What has happened to our Gospel where it is embarrassing to hear anyone conclude that this disaster, that slaughter, that storm and drought are all signs of the impending judgment of God? The chatter on social networks after some prominent preacher tries to connect the dots of trouble with previous sins and the justice of God is almost universal in condemnation, and that mostly from Evangelicals. Quite often the conversation is to rebuke the rare preacher who raises his voice and to point him to a more loving, compassionate, appealing Jesus who would never say such things. This kind of hell, fire, and brimstone should be reserved for backwards and backwoods Fundamentalists it seems.
Our present American culture seems to respond favorably to those who preach justice especially if it is for their current preferred victim. These days those most in favor seem to be homosexuals and women. We have come to the point in American society where the President of the United States publicly advocates for the Boy Scouts of America to open their ranks to homosexuals, and there will be barely a whisper from pulpits or pundits about it. Opening the "opportunity" in the military for women to go into combat, so that they might kill and be killed as their primary military specialty, is painted as justice.
I remember when Billy Graham included warnings of judgment as part of his evangelistic preaching. Most of the preachers I know in this present generation would never do that, especially those among young urban professionals. It just doesn't seem nice to draw any kind of definite connection to "natural" events and God's anger, and God being angry is not something someone mentions to sophisticated, politically aware, non-Christians when attempting to share the love of Jesus with them. How can one speak about God being angry and being loving at the same time?
Is it a loss of courage? Is it a measure of wisdom in evangelistic technique? Is it unbelief in God being a God of justice in the fullest sense implying that he brings justice and will execute it?
Is it a choice to choose a future (and now evidently debatable) distant hell over the Biblical declaration that judgment has already come and will surely come in universal terms for everyone who doesn't hide themselves in Christ?
Obviously politics is part and parcel of the problem. Those hysterical vitriolic haters of President Obama and the Democrats post the most extreme and sensationalized diatribes and it becomes difficult to make any meaningful and legitimate criticism without seeming to be thrown into the same crowd as them.
"So justice is driven back, and righteousness stands at a distance; truth has stumbled in the streets, honesty cannot enter. Truth is nowhere to be found, and whoever shuns evil becomes a prey." (Isaiah 59:14-15)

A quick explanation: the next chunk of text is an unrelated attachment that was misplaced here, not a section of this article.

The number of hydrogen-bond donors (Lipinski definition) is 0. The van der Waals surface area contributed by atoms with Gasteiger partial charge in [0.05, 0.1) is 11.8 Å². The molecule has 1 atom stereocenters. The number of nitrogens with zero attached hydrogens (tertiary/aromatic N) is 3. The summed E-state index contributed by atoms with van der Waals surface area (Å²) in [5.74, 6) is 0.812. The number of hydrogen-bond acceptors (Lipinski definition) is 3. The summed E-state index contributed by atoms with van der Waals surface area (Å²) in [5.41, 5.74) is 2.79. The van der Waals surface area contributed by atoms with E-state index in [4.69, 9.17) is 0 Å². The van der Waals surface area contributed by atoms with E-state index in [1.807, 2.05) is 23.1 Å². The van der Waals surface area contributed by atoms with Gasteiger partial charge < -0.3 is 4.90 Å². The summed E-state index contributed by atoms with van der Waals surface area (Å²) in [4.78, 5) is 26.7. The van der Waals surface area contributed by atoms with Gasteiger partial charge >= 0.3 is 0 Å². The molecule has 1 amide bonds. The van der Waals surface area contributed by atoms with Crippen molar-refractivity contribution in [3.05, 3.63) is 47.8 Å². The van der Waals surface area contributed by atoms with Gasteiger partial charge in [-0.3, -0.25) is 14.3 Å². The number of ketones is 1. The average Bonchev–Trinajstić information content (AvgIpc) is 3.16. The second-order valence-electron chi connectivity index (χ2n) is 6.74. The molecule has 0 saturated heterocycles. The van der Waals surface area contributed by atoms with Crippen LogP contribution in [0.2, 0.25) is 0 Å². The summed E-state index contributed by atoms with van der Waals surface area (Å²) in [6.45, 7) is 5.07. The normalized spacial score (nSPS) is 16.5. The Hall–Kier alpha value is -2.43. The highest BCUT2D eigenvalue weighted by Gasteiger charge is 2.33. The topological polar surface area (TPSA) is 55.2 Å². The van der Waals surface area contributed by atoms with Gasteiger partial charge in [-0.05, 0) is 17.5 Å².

But..."The lion has roared-who will not fear? The Sovereign Lord has spoken-who can but prophesy?" (Amos 3:8)
I want to be a preacher of justice, and I have tried to faithfully proclaim God's love for the poor, his call for all of us to stand against injustice and for mercy. Often this has been directed at the issues of racism, materialistic greed and selfishness, the failure to evangelize among the very people Jesus had been anointed to preach to while becoming so self indulgent. Advocates of justice have said "amen" when they have heard these salvos delivered against the white majority, against the rich. They become uncomfortable when I declare that homosexuality is not only a sin, but an evidence of the judgment of God against an immoral society such as ours. Judgment has already fallen and in our compassionate witness to those in the "gay and lesbian community" it needs to be said, while absolutely holding out the mercy of a forgiving, cleansing, and delivering God.
If Romans 1:24 and context is true then homosexuality is an evidence that God "gave them over in the sinful desires of their hearts to sexual impurity for the degrading of their bodies with one another." He says it again in verse 26-27. All the arguments about others sins being equally bad, deserving of judgment are true, but in this case God specifically describes a particular sin as a judgment in itself. This has nothing to do with despising homosexuals or running away from engaging them with the Gospel, or in not standing up of human rights when and if they might be horribly treated. It does have everything to do with being honest with them, and with our nation, about what the God of the Bible actually is saying, and He is speaking, now, in this current moment so that we might hear the warnings before it is too late; too late for individuals, and too late for a nation that in a rather schizophrenic way sees itself blessed by God, and teetering on the lip of hell. It has everything to do with truly loving people by not letting them avoid unpleasant truths that are the source of their salvation.